Be Wary of these Trust Shortfalls

Placing and keeping your property in a trust doesn't automatically mean that you won't have to pay tax on income from that asset. For tax purposes, virtually all forms of meaningful and ongoing control that you retain over trust property make it a grantor trust under the tax code. As a matter of fact, the mere power to revoke necessarily makes any revocable living trust a grantor trust. As far as the IRS is concerned, grantor trusts are ignorable; the grantor is liable for income tax just as if the property in the trust was owned in his or her individual name and no trust ever existed.

It's also beneficial to keep in mind that just because a living trust is effective in keeping property out of your probate estate, it does not necessarily mean that the asset is excluded from your taxable estate for federal estate tax purposes. If you create a trust with the intention of keeping property completely out of your taxable estate, you must have "no strings attached" to the property at the time of your death. As such, any trust that you can revoke will certainly be included in your taxable estate. This is also true if you simply retain the power to change the trust's terms in any significant way.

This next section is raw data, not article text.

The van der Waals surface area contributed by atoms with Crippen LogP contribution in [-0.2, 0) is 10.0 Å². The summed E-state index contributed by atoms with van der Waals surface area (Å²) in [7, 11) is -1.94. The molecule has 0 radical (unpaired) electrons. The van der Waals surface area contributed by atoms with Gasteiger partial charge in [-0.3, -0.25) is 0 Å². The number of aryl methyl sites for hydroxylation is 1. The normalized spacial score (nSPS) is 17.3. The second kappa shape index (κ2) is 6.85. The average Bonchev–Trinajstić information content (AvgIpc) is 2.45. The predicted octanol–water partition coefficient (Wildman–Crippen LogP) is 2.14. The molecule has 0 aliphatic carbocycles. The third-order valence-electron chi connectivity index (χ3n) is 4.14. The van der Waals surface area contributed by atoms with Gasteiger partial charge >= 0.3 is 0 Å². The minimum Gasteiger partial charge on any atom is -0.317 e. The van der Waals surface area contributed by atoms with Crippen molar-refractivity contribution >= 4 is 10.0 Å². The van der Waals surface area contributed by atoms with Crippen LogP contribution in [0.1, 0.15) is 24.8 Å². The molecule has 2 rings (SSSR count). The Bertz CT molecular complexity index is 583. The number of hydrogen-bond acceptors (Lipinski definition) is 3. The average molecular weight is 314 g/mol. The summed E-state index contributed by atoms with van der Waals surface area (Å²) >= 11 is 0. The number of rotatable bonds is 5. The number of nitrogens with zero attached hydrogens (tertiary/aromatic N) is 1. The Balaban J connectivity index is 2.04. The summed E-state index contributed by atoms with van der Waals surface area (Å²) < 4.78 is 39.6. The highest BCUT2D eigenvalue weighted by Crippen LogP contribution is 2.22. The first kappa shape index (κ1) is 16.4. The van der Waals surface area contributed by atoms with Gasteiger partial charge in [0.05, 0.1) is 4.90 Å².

Simply put, the bottom line is that in order to transfer and keep property completely out of your taxable estate – whether you use a trust or not – you must fully relinquish both control and the right to receive any personal benefit from the property. In other words, you must literally have "no strings attached." On the other hand, if you only give up partial control of the property or still receive some benefit from it, it's often possible to transfer at least some of the property's value out of your estate. However, you cannot create any type of arrangement by which property is removed from your estate in order to avoid taxes while at the same time keeping full control and benefit.

Be especially careful with the tax code in this area – indeed, in all areas, but most certainly here. If something isn't allowed because of a particular IRS rule, think twice about trying to get around it. The overwhelming majority of times your efforts will be ineffective, and your survivors will be the unfortunate ones to find out that the price to be paid may likely be at their expense.

Revocable living trusts – and most other types with strings attached or benefits retained by the grantor – should be considered primarily with the intention of achieving non-tax objectives instead of tax savings; for example, avoiding probate court, planning for disability, or creating flexibility in property management. If tax savings are a primary goal, you should consider a trust that's irrevocable. Needless to say, irrevocability will also come with the obvious and significant drawbacks associated with giving up control over your property. A revocable living trust can be used in an estate tax-saving plan, but only if it's designed to create an irrevocable trust upon the grantor's death.

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